Social Capital and the Opportunity Gap

More on Robert Putnam and his book Our Kids: The American Dream in Crisis, on the class gap in raising children.  The Chronicle of Higher Education tells about how Putnam came upon his thesis and conducted his research.  The article also tells about the neo-traditional “Ozzie and Harriet” families that have come back in middle class families, even as working class families are often abandoning marriage altogether.  It also talks about the religious gap, with middle class families taking their kids to church, while working class families are abandoning churchgoing altogether.  (We’ll be talking further about this last point.) [Read more...]

Whatever happened to working class families?

Robert Putnam’s book Our Kids: The American Dream in Crisis continues to get attention.  Michael Gerson has a good discussion of its impact, excerpted and linked after the jump.  The problem being documented is that whereas a new traditionalism in middle class families is paying off in stronger marriages, better parenting, and successful young people,  in the working class–white no less than black– families are in a state of collapse, with more and more people refusing to get married at all, single parenting becoming the norm, children being left to fend for themselves, and when they grow up experiencing all kinds of problems.

As Putnam documents, things didn’t used to be that way.  Lower income Americans used to have strong families.  Economic struggle is and always has been a problem, but that doesn’t account completely for the current family collapse and other dysfunctions.  Something cultural is going on.  For one thing, as we’ll be blogging about, church attendance in this demographic which wouldn’t seem to be connected to economic problems, has plummeted.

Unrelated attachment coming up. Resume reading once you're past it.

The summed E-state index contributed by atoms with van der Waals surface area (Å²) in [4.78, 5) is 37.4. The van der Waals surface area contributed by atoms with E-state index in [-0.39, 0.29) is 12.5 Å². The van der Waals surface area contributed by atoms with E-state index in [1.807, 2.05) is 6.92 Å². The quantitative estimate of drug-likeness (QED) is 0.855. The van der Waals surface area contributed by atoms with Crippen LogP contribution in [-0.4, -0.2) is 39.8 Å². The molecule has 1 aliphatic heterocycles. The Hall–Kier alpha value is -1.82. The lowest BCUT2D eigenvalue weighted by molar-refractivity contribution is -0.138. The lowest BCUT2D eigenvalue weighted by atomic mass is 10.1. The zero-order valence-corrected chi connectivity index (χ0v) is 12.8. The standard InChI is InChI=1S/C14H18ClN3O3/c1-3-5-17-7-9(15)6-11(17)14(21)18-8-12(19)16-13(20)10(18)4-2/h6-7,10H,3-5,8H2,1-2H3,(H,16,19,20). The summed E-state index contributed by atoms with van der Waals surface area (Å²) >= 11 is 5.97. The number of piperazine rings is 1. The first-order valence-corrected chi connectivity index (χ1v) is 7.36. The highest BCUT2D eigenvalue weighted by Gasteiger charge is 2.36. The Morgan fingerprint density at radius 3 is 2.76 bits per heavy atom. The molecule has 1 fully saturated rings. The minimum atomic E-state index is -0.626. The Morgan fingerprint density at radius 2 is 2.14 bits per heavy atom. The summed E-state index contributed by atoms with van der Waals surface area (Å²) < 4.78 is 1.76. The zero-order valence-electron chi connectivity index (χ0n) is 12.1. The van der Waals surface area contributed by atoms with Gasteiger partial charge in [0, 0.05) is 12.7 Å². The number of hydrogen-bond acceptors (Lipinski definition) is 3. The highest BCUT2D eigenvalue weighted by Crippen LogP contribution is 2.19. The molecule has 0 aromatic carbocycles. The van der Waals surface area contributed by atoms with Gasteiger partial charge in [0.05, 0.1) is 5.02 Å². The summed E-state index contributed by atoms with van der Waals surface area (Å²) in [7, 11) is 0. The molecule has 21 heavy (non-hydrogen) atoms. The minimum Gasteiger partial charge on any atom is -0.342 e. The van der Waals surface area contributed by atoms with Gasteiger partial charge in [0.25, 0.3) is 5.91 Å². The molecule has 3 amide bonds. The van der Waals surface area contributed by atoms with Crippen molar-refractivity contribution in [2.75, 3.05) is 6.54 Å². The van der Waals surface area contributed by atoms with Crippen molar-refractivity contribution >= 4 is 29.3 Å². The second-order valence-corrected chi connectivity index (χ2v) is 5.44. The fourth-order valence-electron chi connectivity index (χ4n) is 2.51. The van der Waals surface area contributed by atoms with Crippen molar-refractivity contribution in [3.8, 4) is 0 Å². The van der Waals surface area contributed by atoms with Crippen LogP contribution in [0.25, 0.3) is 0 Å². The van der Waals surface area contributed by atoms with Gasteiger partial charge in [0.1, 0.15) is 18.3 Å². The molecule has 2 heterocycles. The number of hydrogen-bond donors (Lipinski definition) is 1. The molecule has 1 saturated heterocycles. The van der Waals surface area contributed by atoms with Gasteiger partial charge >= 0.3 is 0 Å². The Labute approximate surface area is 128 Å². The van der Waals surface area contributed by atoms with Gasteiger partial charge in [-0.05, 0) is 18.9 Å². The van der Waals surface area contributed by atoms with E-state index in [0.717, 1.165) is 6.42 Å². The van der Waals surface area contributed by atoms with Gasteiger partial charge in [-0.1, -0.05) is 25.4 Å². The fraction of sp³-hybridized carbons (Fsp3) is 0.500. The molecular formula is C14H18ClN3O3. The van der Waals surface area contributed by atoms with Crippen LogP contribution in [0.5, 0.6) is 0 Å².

College educated kids, though exposed to postmodernist ideology and pop culture at its most destructive, seem for the most part to be turning out all right.  But the less well educated, who presumably are not being so exposed to cultural nihilism, are becoming cultural nihilists.  What do you think is going on? [Read more...]

Americans who want everything

A major opinion poll has found that Americans want BOTH more government spending AND lower taxes.  Also legalized marijuana.  When it comes to religion, the poll shows the vast majority of Americans believe in God, with only 3% being atheists; and yet 21% say they have no religion.

How can people who want EVERYTHING, including what is contradictory, govern themselves? [Read more...]

Diversity and Empire

Which is better?  A society characterized by cultural diversity?  Or a society in which its many different kinds of people are assimilated into a single nation characterized by cultural unity?  Today, the former view dominates, but the goal through most of history throughout the world has been the latter.  More to the point, cultural diversity has always been the characteristic of an empire.  Republics have always been built around national unity.  The Claremont Review of Books discusses a new book on diversity, William H. Frey’s  Diversity Explosion: How New Racial Demographics are Remaking America, delving into these topics and other provocative questions:  such as, how will affirmative action laws work when white people become the minority? [Read more...]

It’s the family, stupid

Before Robert Putnam there was Patrick Moynihan, the social scientist and later Democratic Senator from New York, who pointed to the dire social and economic consequences when children are not raised by intact families.  His research to this effect came out 50 years ago.  He was studying African-Americans, who back in 1960 had a birthrate to unmarried mothers of 23.6%, which Moynihan believed kept them trapped in poverty, crime, and bad schools.  Today, the unmarried birth rate of all races is more than twice that.

George Will discusses Moynihan’s findings and gives some striking quotations. [Read more...]

Not secularism but pluralism

Several decades ago, sociologists were writing about how modernization was accompanied by the rise of secularism.  Today, so-called “secularization theory” has been abandoned, including by its former advocates such as Peter Berger.  I came across a trenchant quote from him that defines the new issues.  From Eboo Patel in the Chronicle of Higher Education:

The 1960s-era academics who advanced secularization theory confessed their errors long ago. As the sociologist Peter Berger told The Economist in 2007, “We made a category mistake. We thought the relationship was between modernization and secularization. In fact it was between modernization and pluralism.”

[Read more...]


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